A senior U.S. Federal Reserve official said on Tuesday that an extended period of ultra-low interest rates invites speculative behavior and is risky.
When you have zero rates that go on indefinitely, you are inviting future problems, Kansas City Federal Reserve Bank President Thomas Hoenig said in an interview on CNBC.
We know that zero is non-sustainable ... the market already knows that, Hoenig said.
Hoenig, who is voting this year on the Fed's policy-setting committee, is one of the more vocal anti-inflation hawks among policymakers. He dissented at the Fed's January meeting on the issue of maintaining a pledge to hold rates exceptionally low for an extended period, arguing the economy had improved sufficiently to drop the language.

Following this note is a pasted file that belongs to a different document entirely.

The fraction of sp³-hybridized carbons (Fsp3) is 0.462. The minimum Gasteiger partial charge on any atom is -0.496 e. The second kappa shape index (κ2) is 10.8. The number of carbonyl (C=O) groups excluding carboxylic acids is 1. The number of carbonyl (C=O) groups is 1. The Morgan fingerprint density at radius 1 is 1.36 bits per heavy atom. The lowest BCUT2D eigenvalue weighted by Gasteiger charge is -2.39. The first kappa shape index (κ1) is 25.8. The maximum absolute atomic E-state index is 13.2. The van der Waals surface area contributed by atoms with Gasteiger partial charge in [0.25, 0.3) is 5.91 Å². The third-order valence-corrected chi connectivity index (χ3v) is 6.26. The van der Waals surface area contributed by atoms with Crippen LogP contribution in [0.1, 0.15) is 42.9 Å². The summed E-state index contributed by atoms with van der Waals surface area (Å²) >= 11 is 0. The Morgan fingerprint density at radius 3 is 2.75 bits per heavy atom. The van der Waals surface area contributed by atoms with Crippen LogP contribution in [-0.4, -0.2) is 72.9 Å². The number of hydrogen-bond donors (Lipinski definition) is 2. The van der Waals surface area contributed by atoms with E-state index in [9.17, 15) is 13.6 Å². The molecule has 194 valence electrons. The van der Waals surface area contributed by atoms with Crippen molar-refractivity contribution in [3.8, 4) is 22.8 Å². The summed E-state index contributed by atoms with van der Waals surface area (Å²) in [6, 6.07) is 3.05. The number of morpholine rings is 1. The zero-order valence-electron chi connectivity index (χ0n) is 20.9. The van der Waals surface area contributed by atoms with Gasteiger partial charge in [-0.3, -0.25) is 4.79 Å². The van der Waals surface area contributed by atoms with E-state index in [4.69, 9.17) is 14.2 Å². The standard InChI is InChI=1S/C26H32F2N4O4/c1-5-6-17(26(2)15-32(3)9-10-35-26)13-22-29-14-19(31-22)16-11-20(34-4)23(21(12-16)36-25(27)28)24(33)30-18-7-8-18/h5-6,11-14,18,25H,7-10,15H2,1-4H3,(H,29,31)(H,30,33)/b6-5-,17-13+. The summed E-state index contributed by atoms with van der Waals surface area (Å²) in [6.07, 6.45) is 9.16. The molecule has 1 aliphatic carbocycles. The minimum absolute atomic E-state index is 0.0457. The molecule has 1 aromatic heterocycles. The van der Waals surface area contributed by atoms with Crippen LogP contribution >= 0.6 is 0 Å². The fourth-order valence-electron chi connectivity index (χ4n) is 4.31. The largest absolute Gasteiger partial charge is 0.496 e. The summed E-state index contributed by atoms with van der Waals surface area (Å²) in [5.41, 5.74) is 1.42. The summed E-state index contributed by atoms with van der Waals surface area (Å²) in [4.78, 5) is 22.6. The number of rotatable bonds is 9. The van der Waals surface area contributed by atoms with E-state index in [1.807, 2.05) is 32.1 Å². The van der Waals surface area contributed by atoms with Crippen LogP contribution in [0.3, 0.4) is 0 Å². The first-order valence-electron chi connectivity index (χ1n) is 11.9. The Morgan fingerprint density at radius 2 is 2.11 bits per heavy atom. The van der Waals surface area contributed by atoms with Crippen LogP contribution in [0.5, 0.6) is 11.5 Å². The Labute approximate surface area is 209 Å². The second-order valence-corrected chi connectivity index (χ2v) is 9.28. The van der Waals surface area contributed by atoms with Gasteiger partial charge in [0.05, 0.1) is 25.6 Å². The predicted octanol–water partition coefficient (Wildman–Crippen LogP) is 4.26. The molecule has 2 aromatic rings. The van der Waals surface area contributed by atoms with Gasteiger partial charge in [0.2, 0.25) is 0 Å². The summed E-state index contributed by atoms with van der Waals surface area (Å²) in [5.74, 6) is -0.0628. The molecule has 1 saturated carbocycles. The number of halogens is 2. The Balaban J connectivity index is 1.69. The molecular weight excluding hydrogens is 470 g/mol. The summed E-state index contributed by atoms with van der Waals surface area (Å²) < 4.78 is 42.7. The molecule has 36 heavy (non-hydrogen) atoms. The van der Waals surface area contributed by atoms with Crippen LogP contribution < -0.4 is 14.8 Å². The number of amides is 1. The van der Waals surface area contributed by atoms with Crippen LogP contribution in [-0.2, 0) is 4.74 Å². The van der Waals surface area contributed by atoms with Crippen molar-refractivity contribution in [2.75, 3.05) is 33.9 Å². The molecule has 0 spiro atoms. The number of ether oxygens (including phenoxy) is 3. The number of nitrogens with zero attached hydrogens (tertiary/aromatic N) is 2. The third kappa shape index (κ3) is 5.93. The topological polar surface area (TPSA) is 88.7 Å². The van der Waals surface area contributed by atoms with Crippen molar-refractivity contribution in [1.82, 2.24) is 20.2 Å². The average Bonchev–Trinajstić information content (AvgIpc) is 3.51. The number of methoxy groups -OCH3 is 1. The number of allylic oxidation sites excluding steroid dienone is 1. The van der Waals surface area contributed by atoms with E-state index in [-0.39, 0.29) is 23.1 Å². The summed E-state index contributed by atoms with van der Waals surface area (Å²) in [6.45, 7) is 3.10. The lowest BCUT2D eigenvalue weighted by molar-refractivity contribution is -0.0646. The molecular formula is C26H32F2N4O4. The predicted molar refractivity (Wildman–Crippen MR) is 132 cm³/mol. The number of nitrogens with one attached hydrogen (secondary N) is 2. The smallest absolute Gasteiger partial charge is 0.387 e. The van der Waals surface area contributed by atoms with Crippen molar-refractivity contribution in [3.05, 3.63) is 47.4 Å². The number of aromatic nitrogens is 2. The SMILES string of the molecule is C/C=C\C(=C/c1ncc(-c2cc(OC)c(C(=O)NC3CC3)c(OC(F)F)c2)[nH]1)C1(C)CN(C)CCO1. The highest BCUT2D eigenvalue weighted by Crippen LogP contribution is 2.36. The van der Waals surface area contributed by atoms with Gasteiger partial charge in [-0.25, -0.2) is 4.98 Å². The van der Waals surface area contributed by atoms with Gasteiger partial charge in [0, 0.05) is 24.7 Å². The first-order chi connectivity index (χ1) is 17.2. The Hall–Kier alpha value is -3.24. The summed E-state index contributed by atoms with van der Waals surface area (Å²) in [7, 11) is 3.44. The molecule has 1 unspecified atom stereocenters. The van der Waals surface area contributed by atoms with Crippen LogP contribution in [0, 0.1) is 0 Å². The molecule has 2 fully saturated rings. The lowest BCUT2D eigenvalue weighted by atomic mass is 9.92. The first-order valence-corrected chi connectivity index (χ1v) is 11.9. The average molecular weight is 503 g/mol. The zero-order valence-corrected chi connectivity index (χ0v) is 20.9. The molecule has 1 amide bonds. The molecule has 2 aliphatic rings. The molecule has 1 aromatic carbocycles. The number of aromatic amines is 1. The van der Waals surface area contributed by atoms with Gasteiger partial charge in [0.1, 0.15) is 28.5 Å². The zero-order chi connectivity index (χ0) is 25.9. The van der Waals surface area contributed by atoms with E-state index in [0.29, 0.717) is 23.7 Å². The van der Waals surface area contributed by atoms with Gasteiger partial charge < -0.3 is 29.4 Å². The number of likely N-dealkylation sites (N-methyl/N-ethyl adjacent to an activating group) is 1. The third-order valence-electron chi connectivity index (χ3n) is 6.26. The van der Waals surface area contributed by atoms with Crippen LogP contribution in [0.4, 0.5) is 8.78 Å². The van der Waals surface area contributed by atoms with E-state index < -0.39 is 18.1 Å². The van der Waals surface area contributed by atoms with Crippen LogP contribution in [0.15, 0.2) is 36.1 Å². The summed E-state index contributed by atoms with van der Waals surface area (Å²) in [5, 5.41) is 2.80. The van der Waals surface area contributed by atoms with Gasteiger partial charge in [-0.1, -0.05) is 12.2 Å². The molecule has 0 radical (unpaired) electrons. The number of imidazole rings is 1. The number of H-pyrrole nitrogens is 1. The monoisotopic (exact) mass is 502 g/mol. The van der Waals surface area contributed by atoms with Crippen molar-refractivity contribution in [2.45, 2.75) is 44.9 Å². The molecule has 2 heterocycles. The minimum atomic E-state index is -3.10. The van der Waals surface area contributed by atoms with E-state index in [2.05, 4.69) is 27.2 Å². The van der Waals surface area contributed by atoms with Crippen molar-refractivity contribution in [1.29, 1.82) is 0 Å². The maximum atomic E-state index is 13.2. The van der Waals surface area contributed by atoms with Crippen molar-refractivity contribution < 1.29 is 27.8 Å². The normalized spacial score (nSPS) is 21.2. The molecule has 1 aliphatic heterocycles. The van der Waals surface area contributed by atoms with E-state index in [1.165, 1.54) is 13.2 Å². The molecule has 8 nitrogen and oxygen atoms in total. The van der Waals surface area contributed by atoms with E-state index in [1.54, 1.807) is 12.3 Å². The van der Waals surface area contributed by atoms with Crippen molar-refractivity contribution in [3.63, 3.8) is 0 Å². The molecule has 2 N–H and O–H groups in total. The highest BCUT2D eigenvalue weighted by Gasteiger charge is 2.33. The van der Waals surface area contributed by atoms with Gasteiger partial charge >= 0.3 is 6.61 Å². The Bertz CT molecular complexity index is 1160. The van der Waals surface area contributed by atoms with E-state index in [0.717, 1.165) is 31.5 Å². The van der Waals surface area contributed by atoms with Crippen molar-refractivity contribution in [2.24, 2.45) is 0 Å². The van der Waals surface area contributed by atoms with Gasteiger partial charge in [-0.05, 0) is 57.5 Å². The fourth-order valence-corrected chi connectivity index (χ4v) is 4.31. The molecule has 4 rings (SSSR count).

The Kansas City Fed chief said the Fed should be ready to raise rates, even with unemployment above 9 percent.
Removing and exiting these ... quantitative easing effects is not tight policy. It's removing very substantial easing policy, he said.
(Reporting by Mark Felsenthal and Pedro Da Costa; Editing by James Dalgleish and Jeffrey Benkoe)